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Federal Employees News Digest : May 20, 2013
WWW.FEDERALDAILY.COM/CATALOG • 800.989.3363 How To ManageYour Federal Job Furlough Plan ahead now in case your agency decides to take action. This guide is sold as a PDF download for quick purchase and delivery, so you have instant access to the information you need. Topics include: •How furlough days are designated •What happens to an employee’s paycheck during a furlough •How furlough time affects annual and sick leave accrual •How furlough time affects CSRS and FERS retirement eligibility and annuity computation •And more! Make sure you understand all the consequences of a furlough before it happens---order How To Manage Your Federal Job Furlough today. FederalDAILY Answer Book May 20, 2013 Vol. 62, No. 42 5 Visit us on the Internet at www.FederalDaily.com DOD settles on 11 furlough days Secretary of Defense Chuck Hagel announced last week that the Defense Department would furlough most of its civilian employees for up to 11 days. "After extensive review of all options with the DOD's senior military and civilian leadership on how we address this budget crisis, today I am announc- ing that I have decided to direct fur- loughs of up to 11 days for most of the department's civilian personnel," Hagel said in a message to all DOD person- nel. "I have made this decision very reluctantly, because I know that the furloughs will disrupt lives and impact DOD operations. I recognize the sig- nificant hardship this places on you and your families." Hagel said that sequester cuts, togeth- er with higher than expected wartime operating costs, have left the depart- ment more than $30 billion short in the operation and maintenance (O&M) accounts used to pay most civilian employees, maintain readiness and respond to contingencies. Hagel said DOD has been "doing everything possible" to reduce the bud- get shortage, including cutting facilities maintenance, shifting funds to O&M accounts, and trimming back non- essential programs. "Still, these steps have not been enough to close the shortfall," Hagel said in the statement. "After required notifications, we will begin the furlough period on July 8 at the rate of one fur- lough day per week for most personnel. We plan to continue these furloughs through the end of the current fiscal year. If our budgetary situation per- mits us to end furloughs early, I would strongly prefer to do so. That is a deci- sion I will make later in the year." While Hagel noted that 11 days is half the number of days of unpaid leave that were originally planned, that observation did little to assuage the national president of the American Federation of Government Employees, J. David Cox. Sr., who called the furloughs "absolutely outrageous." "It is a decision to reduce productiv- ity and raise, not lower, costs in the department. It is also a decision to ignore the efforts put forth by numer- ous DOD components and agencies to devise methods for absorbing seques- tration cuts without causing the nega- tive consequences of furloughs," Cox said in a statement. "It is well known that the Army spent $2.5 billion more on service contracts than it was allowed under law, a sum that could have been, and more important, should have been used to offset furloughs not only in the Army, but in the rest of DOD as well." continued from page 4 continued on page 6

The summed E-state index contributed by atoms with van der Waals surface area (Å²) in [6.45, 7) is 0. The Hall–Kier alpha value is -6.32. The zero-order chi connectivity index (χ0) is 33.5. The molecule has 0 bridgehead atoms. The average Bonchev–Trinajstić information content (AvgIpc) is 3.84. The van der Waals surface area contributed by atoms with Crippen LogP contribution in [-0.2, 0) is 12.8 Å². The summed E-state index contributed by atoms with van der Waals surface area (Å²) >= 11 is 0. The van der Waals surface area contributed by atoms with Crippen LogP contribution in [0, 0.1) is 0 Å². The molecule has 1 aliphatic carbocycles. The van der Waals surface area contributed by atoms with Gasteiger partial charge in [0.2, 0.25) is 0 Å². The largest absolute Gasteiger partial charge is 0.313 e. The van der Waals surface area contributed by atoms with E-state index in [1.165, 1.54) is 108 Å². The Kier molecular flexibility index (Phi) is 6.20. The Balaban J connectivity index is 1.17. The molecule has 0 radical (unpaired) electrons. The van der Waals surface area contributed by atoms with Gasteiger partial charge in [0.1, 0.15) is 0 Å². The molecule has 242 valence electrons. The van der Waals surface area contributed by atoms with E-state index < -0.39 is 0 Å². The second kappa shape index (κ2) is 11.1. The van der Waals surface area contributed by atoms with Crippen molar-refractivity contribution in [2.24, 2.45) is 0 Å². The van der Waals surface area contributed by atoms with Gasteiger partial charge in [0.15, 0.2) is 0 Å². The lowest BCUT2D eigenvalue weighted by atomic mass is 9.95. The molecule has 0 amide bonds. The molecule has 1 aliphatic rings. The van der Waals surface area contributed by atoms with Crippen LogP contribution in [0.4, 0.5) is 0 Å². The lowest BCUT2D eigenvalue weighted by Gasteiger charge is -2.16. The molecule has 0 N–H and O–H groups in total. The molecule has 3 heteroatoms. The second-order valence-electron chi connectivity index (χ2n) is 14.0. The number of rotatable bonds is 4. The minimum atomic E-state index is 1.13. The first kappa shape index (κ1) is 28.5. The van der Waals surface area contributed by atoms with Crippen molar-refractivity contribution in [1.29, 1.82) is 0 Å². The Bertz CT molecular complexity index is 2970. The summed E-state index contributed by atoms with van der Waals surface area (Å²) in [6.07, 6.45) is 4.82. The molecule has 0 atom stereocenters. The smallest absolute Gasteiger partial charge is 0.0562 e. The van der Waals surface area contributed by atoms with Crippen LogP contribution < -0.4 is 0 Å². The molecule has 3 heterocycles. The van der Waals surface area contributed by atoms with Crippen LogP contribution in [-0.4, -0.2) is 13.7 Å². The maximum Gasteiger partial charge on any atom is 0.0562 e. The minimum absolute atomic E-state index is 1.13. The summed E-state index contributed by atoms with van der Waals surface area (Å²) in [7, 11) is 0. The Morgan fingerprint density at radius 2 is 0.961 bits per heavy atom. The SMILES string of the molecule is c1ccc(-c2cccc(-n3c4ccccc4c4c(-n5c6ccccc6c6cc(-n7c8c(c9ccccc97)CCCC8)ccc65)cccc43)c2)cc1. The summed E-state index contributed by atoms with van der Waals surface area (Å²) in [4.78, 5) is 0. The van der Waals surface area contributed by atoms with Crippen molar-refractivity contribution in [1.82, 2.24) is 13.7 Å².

May 13, 2013
May 27, 2013